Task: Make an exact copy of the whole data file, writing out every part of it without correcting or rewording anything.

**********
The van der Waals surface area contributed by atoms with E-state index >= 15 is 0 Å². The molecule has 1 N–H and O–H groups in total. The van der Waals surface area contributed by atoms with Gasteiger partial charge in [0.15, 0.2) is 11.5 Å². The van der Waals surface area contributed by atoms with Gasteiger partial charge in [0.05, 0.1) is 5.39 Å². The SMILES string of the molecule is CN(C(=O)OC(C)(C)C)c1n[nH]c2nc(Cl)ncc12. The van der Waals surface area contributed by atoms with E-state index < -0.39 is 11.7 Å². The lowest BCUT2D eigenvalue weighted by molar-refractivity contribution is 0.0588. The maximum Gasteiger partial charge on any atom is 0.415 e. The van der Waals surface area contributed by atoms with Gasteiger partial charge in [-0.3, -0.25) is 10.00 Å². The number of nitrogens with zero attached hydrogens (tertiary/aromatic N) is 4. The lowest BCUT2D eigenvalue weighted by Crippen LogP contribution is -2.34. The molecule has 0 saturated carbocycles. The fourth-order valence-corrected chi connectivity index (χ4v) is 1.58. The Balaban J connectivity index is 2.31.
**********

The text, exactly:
The van der Waals surface area contributed by atoms with E-state index >= 15 is 0 Å². The molecule has 1 N–H and O–H groups in total. The van der Waals surface area contributed by atoms with Gasteiger partial charge in [0.15, 0.2) is 11.5 Å². The van der Waals surface area contributed by atoms with Gasteiger partial charge in [0.05, 0.1) is 5.39 Å². The SMILES string of the molecule is CN(C(=O)OC(C)(C)C)c1n[nH]c2nc(Cl)ncc12. The van der Waals surface area contributed by atoms with E-state index < -0.39 is 11.7 Å². The lowest BCUT2D eigenvalue weighted by molar-refractivity contribution is 0.0588. The maximum Gasteiger partial charge on any atom is 0.415 e. The van der Waals surface area contributed by atoms with Gasteiger partial charge in [-0.3, -0.25) is 10.00 Å². The number of nitrogens with zero attached hydrogens (tertiary/aromatic N) is 4. The lowest BCUT2D eigenvalue weighted by Crippen LogP contribution is -2.34. The molecule has 0 saturated carbocycles. The fourth-order valence-corrected chi connectivity index (χ4v) is 1.58. The Balaban J connectivity index is 2.31.